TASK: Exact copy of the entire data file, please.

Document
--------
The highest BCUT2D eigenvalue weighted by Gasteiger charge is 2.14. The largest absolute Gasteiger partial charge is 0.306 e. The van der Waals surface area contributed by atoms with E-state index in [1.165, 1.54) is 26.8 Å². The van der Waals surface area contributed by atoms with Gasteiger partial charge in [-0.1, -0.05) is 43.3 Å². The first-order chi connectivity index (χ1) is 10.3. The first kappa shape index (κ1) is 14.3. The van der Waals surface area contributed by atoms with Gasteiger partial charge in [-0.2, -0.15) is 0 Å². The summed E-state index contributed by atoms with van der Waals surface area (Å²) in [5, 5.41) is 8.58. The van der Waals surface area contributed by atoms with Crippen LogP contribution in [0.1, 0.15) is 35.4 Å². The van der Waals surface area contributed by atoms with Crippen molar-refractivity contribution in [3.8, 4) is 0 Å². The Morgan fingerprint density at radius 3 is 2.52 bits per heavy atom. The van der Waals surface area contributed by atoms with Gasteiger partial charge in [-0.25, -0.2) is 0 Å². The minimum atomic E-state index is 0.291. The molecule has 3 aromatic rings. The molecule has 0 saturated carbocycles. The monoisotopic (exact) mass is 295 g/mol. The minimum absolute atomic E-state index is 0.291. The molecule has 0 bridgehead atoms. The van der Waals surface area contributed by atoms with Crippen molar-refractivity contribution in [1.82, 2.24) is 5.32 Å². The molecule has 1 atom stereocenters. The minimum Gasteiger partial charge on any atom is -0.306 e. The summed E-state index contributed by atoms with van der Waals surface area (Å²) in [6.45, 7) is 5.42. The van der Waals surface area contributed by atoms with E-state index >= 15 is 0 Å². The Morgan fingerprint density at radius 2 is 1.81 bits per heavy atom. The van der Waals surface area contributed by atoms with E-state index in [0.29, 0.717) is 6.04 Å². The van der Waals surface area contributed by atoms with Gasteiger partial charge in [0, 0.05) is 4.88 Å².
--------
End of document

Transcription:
The highest BCUT2D eigenvalue weighted by Gasteiger charge is 2.14. The largest absolute Gasteiger partial charge is 0.306 e. The van der Waals surface area contributed by atoms with E-state index in [1.165, 1.54) is 26.8 Å². The van der Waals surface area contributed by atoms with Gasteiger partial charge in [-0.1, -0.05) is 43.3 Å². The first-order chi connectivity index (χ1) is 10.3. The first kappa shape index (κ1) is 14.3. The van der Waals surface area contributed by atoms with Gasteiger partial charge in [-0.2, -0.15) is 0 Å². The summed E-state index contributed by atoms with van der Waals surface area (Å²) in [5, 5.41) is 8.58. The van der Waals surface area contributed by atoms with Crippen LogP contribution in [0.1, 0.15) is 35.4 Å². The van der Waals surface area contributed by atoms with Crippen molar-refractivity contribution in [3.8, 4) is 0 Å². The Morgan fingerprint density at radius 3 is 2.52 bits per heavy atom. The van der Waals surface area contributed by atoms with Gasteiger partial charge in [-0.25, -0.2) is 0 Å². The minimum atomic E-state index is 0.291. The molecule has 3 aromatic rings. The molecule has 0 saturated carbocycles. The monoisotopic (exact) mass is 295 g/mol. The minimum absolute atomic E-state index is 0.291. The molecule has 0 bridgehead atoms. The van der Waals surface area contributed by atoms with Crippen molar-refractivity contribution in [1.82, 2.24) is 5.32 Å². The molecule has 1 atom stereocenters. The minimum Gasteiger partial charge on any atom is -0.306 e. The summed E-state index contributed by atoms with van der Waals surface area (Å²) in [6.45, 7) is 5.42. The van der Waals surface area contributed by atoms with E-state index >= 15 is 0 Å². The Morgan fingerprint density at radius 2 is 1.81 bits per heavy atom. The van der Waals surface area contributed by atoms with E-state index in [0.29, 0.717) is 6.04 Å². The van der Waals surface area contributed by atoms with Gasteiger partial charge in [0, 0.05) is 4.88 Å².